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Subversion and Sympathy: A Study of The Open Plain (Maidanam) as a Diasporic novel

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“Woman too has a body; it needs exercise. She has a brain; it needs knowledge. She has a heart; it needs experience” (Musings)

I would like to look at The Open Plain (Maidanam) as a novel of diaspora, and to forge a more viable gender and caste politics of home so as to rethink the idea of belonging against the backdrop of postcolonial denationalisation. I would also like to examine the idea of diaspora in the present era. The novel provides excellent episodes to suggest that the whole idea of home has become so entangled in the politics of gender and caste that it has to be grasped in transnational terms. This is clearly shown in struggles between the characters placed deliberately and comfortably in the open plain on one side and the society cut away from them or even outcasted by them on the other side as narrated in the novel—struggles that bring home the fact that even diasporic belonging sometimes cannot be exempt from the impact of transnational gender or caste politics. LOVE, we believe, can bridge many a gap. Yet, the inter-community love affairs never go on smooth. The Koran states “You shall not marry Mushrik women unless they embrace the Faith. A believing slave woman is better than a Mushrik woman although she may please you” (Koran 2:221).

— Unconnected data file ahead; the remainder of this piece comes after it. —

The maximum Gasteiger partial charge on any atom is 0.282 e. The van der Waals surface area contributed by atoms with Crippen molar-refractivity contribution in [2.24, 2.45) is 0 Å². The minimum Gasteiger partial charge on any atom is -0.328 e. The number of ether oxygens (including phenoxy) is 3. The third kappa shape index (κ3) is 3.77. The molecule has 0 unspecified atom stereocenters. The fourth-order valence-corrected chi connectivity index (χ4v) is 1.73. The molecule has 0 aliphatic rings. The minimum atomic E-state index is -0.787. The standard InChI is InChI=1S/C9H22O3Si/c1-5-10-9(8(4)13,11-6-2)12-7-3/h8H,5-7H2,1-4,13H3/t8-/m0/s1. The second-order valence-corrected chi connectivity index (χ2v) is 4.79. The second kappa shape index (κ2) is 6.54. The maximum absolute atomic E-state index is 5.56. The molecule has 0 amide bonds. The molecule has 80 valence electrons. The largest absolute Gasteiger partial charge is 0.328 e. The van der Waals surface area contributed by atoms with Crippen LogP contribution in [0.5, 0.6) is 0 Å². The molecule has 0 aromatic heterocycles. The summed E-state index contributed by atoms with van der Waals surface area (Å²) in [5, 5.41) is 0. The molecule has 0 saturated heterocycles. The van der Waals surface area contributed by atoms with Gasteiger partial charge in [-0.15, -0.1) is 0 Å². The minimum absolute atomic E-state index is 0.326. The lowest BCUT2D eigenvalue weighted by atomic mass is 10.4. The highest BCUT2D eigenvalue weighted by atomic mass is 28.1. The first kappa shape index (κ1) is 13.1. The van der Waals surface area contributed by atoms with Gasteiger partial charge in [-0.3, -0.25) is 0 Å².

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Interfaith marriage is one amongst the most fundamental sinful actions in Islam. Hinduism views marriage as sacramental however Islamic Nikaah (marriage) is a contract to obey Allah. Hinduism views marriage as sacramental however Islamic Nikaah is a contract to obey Allah. Hindu wedding is not a valid marriage in Islamic laws. A union of a man and a woman without a valid Nikaah is considered adultery punishable by death. In short, for a Hindu, conversion to Islam before Nikaah is a must. Chalam carved his three characters in a triangle – love relation – a married but eloped Brahmin lady, Rajeswari leaving her wealthy lawyer and foregoing her identity and respect and status and a well matured Muslim – adorer, Amir who broke the established traditional chains, eloped, settled in a The Open Plain (Maidanam) out casting the entire society literally opting not marriage, the security extended by it and even children as the byproducts of their love life, and another equally Muslim – adorer, young Meera in a state of infatuation who took all pains in safeguarding Rajeswari in the absence of Amir and in reuniting them. Three visible characters and some minor and one invisible minor character, her lawyer – husband make the listener- reader in the story (as the story is narrated by Rajeswari to a listener – reader) grasp the novel as a diasporic text.